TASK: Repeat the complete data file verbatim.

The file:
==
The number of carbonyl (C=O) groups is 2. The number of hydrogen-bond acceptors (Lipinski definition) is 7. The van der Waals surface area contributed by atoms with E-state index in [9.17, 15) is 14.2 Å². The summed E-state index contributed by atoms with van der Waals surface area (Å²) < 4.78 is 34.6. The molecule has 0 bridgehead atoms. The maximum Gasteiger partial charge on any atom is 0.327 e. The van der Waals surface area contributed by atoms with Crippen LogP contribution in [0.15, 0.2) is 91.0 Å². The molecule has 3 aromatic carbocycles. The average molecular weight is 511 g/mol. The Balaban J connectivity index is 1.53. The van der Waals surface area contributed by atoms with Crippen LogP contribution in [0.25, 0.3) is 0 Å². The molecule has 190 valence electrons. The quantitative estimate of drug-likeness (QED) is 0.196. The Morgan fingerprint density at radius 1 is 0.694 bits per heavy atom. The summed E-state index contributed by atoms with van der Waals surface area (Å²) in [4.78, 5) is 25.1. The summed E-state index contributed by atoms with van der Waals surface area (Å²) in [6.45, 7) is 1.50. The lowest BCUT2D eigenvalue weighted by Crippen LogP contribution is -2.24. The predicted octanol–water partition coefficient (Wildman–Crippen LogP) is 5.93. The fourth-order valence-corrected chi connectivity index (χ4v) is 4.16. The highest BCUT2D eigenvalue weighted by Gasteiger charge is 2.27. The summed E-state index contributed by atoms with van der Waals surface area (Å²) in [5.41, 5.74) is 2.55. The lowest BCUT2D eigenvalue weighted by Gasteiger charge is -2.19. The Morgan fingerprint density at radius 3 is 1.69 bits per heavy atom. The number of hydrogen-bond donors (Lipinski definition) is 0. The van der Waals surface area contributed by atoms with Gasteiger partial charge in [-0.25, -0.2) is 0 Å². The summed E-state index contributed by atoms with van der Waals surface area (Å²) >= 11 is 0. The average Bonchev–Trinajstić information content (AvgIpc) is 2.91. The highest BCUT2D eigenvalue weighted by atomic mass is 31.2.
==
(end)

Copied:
The number of carbonyl (C=O) groups is 2. The number of hydrogen-bond acceptors (Lipinski definition) is 7. The van der Waals surface area contributed by atoms with E-state index in [9.17, 15) is 14.2 Å². The summed E-state index contributed by atoms with van der Waals surface area (Å²) < 4.78 is 34.6. The molecule has 0 bridgehead atoms. The maximum Gasteiger partial charge on any atom is 0.327 e. The van der Waals surface area contributed by atoms with Crippen LogP contribution in [0.15, 0.2) is 91.0 Å². The molecule has 3 aromatic carbocycles. The average molecular weight is 511 g/mol. The Balaban J connectivity index is 1.53. The van der Waals surface area contributed by atoms with Crippen LogP contribution in [0.25, 0.3) is 0 Å². The molecule has 190 valence electrons. The quantitative estimate of drug-likeness (QED) is 0.196. The Morgan fingerprint density at radius 1 is 0.694 bits per heavy atom. The summed E-state index contributed by atoms with van der Waals surface area (Å²) in [4.78, 5) is 25.1. The summed E-state index contributed by atoms with van der Waals surface area (Å²) in [6.45, 7) is 1.50. The lowest BCUT2D eigenvalue weighted by Crippen LogP contribution is -2.24. The predicted octanol–water partition coefficient (Wildman–Crippen LogP) is 5.93. The fourth-order valence-corrected chi connectivity index (χ4v) is 4.16. The highest BCUT2D eigenvalue weighted by Gasteiger charge is 2.27. The summed E-state index contributed by atoms with van der Waals surface area (Å²) in [5.41, 5.74) is 2.55. The lowest BCUT2D eigenvalue weighted by Gasteiger charge is -2.19. The Morgan fingerprint density at radius 3 is 1.69 bits per heavy atom. The number of hydrogen-bond donors (Lipinski definition) is 0. The van der Waals surface area contributed by atoms with Gasteiger partial charge in [-0.25, -0.2) is 0 Å². The summed E-state index contributed by atoms with van der Waals surface area (Å²) >= 11 is 0. The average Bonchev–Trinajstić information content (AvgIpc) is 2.91. The highest BCUT2D eigenvalue weighted by atomic mass is 31.2.